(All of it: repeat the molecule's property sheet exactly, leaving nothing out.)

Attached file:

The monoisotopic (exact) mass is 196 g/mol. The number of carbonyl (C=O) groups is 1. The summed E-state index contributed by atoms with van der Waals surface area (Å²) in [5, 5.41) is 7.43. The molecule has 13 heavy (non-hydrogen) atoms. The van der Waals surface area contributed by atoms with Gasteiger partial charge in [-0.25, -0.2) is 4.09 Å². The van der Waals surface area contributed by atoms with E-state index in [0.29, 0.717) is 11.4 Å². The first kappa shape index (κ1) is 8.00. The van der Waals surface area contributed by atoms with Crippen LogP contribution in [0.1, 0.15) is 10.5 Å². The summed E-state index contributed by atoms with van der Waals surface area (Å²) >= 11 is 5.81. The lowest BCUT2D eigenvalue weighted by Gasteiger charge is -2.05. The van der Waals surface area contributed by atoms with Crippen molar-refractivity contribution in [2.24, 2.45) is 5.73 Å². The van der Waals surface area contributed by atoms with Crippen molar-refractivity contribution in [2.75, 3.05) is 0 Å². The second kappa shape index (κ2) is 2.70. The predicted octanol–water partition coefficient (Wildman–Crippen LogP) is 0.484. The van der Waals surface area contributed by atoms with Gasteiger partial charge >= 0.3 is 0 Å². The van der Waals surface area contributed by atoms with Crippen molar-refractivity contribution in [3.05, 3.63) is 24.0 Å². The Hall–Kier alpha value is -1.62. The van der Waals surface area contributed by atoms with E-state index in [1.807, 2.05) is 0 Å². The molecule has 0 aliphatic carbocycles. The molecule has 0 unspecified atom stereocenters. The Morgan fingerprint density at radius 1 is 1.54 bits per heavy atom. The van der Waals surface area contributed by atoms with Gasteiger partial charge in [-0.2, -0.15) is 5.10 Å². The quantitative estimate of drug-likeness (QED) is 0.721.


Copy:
The monoisotopic (exact) mass is 196 g/mol. The number of carbonyl (C=O) groups is 1. The summed E-state index contributed by atoms with van der Waals surface area (Å²) in [5, 5.41) is 7.43. The molecule has 13 heavy (non-hydrogen) atoms. The van der Waals surface area contributed by atoms with Gasteiger partial charge in [-0.25, -0.2) is 4.09 Å². The van der Waals surface area contributed by atoms with E-state index in [0.29, 0.717) is 11.4 Å². The first kappa shape index (κ1) is 8.00. The van der Waals surface area contributed by atoms with Crippen LogP contribution in [0.1, 0.15) is 10.5 Å². The summed E-state index contributed by atoms with van der Waals surface area (Å²) >= 11 is 5.81. The lowest BCUT2D eigenvalue weighted by Gasteiger charge is -2.05. The van der Waals surface area contributed by atoms with Crippen molar-refractivity contribution in [2.24, 2.45) is 5.73 Å². The van der Waals surface area contributed by atoms with Crippen molar-refractivity contribution in [2.75, 3.05) is 0 Å². The second kappa shape index (κ2) is 2.70. The predicted octanol–water partition coefficient (Wildman–Crippen LogP) is 0.484. The van der Waals surface area contributed by atoms with Gasteiger partial charge >= 0.3 is 0 Å². The van der Waals surface area contributed by atoms with Crippen molar-refractivity contribution in [3.05, 3.63) is 24.0 Å². The Hall–Kier alpha value is -1.62. The van der Waals surface area contributed by atoms with E-state index in [1.807, 2.05) is 0 Å². The molecule has 0 aliphatic carbocycles. The molecule has 0 unspecified atom stereocenters. The Morgan fingerprint density at radius 1 is 1.54 bits per heavy atom. The van der Waals surface area contributed by atoms with Gasteiger partial charge in [-0.2, -0.15) is 5.10 Å². The quantitative estimate of drug-likeness (QED) is 0.721.